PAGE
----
Of course, the shape of the corrugations may be otherwise modified if desired, to impart difierent characteristics to the sheet, and one particular advantage of the process is that by molding the corrugated sheet in the manner described the amount of pulp in different portions of the board and the density of the pulp may be varied as desired. Another advantage of using a molded corrugated sheet is that a larger percentage of pulp recovered from waste paper and similar cheap grades of pulp may be used in making the shipping cases. Board made from recovered pulp by the processes customarily employed is not strong and breaks readily when folded or scored. However, when such pulp is compressed when wet, in the manner herein described, its strength is greatly increased and when used in conjunction with either one or two backing sheets of kraft paper the overall strength of the board is greater than the strength of conventional composite corrugated board of the same weight, and the cost of the new board is considerably less.
1. As a new article of manufacture, a material of which to manufacture shipping cases comprising a molded corrugated sheet of felted pulp of waste paper having approximately fiat strips of pressed felted pulp alternating with corrugations built up of felted pulp pressed to a substantially greater density than said strips, said flat strips lying substantially in a common plane extending approximately in line with the bases of the corrugations, the opposite face of the sheet having shallow recesses extending therein opposite said corrugations, and said fiat strips being not substantially greater in width than the corrugations.
2. As a new article of manufacture, a material of which to manufacture shipping cases comprising a molded corrugated sheet of felted pulp of waste paper having approximately fiat strips of pressed felted pulp alternating with corrugations built up of felted pulp pressed to a substantially greater density than said strips, said flat strips lying substantially in a common plane extending approximately in line with the bases of the corrugations, the opposite face of the sheet having shallow recesses extending therein opposite said corrugations, said fiat strips being not substantially greater in width than the corrugations, and a reinforcing sheet of paper applied across the crowns of said corrugations and secured thereto by masses of adhesive covering a substantial portion of said crowns and enhancing the strength and rigidity of said material.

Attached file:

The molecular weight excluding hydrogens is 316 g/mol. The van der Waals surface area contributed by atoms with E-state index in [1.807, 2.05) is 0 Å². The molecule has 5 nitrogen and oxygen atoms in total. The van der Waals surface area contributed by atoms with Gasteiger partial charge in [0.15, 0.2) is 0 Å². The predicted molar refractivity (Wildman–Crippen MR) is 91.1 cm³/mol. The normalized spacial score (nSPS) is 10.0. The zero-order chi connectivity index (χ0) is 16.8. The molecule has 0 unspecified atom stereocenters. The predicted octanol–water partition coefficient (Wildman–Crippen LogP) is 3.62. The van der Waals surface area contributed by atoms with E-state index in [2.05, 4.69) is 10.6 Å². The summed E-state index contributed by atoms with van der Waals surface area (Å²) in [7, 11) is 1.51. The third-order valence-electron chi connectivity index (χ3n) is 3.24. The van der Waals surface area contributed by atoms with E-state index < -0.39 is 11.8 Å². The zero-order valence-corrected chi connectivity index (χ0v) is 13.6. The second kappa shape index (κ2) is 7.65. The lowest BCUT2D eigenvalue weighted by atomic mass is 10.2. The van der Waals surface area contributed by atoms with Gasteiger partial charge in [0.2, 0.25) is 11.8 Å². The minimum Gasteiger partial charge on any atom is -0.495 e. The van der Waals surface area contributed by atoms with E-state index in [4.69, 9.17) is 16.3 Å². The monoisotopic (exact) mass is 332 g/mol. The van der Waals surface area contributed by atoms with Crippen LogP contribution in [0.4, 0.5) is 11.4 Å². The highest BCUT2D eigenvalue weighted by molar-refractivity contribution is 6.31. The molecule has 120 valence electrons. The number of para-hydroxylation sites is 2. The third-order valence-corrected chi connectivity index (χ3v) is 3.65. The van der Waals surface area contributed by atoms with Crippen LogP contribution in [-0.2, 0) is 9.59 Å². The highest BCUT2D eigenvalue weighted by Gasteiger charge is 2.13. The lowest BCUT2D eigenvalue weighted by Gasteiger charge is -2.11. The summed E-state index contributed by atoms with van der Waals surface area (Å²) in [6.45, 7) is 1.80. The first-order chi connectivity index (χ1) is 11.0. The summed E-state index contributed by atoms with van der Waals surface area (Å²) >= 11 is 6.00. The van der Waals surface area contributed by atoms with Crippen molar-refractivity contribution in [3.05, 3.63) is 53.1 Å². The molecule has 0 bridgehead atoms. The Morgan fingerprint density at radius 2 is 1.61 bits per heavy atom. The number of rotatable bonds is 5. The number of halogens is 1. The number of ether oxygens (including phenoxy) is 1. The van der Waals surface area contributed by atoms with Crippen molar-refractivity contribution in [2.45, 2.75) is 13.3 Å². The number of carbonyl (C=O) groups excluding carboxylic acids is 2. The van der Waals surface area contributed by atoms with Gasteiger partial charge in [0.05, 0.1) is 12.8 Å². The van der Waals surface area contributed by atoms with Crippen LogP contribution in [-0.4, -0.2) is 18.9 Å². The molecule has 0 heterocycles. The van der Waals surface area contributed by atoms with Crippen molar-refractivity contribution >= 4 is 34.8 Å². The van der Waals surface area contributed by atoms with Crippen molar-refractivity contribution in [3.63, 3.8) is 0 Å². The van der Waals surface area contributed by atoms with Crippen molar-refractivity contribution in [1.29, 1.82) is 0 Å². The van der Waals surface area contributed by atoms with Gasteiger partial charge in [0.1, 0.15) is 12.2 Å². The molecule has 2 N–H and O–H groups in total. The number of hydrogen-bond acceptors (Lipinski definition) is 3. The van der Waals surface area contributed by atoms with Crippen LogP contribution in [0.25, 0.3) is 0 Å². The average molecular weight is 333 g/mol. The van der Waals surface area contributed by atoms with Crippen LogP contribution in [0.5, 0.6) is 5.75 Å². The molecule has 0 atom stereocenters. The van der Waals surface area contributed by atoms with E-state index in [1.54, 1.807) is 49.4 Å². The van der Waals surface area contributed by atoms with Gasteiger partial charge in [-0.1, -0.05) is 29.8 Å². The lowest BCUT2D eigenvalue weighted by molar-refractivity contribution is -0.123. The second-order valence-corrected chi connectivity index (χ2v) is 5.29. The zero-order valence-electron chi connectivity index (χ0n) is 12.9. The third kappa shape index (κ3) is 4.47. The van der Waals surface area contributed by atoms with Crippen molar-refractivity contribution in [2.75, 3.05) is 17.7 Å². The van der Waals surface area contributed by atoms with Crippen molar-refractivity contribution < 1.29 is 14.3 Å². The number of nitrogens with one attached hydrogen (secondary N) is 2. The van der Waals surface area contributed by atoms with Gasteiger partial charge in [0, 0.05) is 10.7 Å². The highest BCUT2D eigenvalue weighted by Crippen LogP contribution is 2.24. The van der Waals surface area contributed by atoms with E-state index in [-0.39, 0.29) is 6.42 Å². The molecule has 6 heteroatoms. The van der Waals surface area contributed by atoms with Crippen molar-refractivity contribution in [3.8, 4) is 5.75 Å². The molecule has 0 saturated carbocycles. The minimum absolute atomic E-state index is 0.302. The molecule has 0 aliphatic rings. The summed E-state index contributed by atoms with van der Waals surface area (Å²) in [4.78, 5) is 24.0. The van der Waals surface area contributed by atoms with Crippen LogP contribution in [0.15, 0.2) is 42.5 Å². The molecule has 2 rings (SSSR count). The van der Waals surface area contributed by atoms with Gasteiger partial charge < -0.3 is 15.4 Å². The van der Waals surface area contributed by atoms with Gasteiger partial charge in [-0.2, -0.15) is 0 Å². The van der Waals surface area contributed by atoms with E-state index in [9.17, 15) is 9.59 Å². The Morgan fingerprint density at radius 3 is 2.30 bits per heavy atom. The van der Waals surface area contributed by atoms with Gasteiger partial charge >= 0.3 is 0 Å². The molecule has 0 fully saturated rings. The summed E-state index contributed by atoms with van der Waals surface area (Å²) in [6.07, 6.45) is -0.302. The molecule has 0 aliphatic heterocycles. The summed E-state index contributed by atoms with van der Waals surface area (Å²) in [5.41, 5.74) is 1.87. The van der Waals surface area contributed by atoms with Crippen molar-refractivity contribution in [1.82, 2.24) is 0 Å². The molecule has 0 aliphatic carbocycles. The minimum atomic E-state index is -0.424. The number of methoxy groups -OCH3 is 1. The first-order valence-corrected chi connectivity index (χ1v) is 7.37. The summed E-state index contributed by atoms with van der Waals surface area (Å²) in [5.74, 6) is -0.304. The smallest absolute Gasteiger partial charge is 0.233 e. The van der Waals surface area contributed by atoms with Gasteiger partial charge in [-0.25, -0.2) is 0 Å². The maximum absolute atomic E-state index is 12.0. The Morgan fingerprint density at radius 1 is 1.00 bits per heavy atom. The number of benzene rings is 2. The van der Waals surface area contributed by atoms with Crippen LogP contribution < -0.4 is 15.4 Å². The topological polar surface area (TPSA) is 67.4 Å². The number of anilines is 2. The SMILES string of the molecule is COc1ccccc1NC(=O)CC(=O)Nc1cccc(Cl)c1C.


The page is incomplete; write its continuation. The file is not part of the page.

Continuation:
References Cited in the file of this patent UNITED STATES PATENTS 1,965,265 Spohn July 3, 1934 2,209,537 Perry July 30, 1940 2,541,868 Gordon Feb. 13, 1951 2,626,429 Merrill Ian. 27, 1953 FOREIGN PATENTS 100,392 Australia Feb. 25, 1937
|Cited Patent||Filing date||Publication date||Applicant||Title|
|US1965265 *||Mar 2, 1931||Jul 3, 1934||Spohn Jr John H||Board structure|
|US2209537 *||May 10, 1937||Jul 30, 1940||Perry Eugene L||Corrugated sheet|
|US2541868 *||Oct 22, 1948||Feb 13, 1951||Allen Ind||Embossed rug cushion|
|US2626429 *||Mar 17, 1952||Jan 27, 1953||Dewey And Almy Chem Comp||Method of making storage battery separators|
|AU100392B *||Title not available|
|Citing Patent||Filing date||Publication date||Applicant||Title|
|US3093529 *||Sep 1, 1955||Jun 11, 1963||Philadelphia Quartz Co||Manufacture of water resistant laminates and silicate adhesive therefor|
|US4171396 *||Dec 19, 1977||Oct 16, 1979||Werzalit-Pressholzwerk J.F. Werz Jr. Kg||Article molded from fibrous material|
|US4276340 *||Jun 27, 1979||Jun 30, 1981||La Cellophane||Cellulose packaging films for packaging soft cheeses|
|US5656135 *||Feb 16, 1993||Aug 12, 1997||Moulded Fibre Technology, Inc.||Molded product manufacturing apparatus and methods|
|US6048440 *||Jul 21, 1997||Apr 11, 2000||Moulded Fibre Technology, Inc.||Molded product manufacturing apparatus and methods|
|U.S. Classification||428/166, 428/172, 229/5.81, 428/171|
|International Classification||B65D65/40, B31F1/20, B31F1/28|
|Cooperative Classification||B31F1/28, B65D65/403|
|European Classification||B31F1/28, B65D65/40B|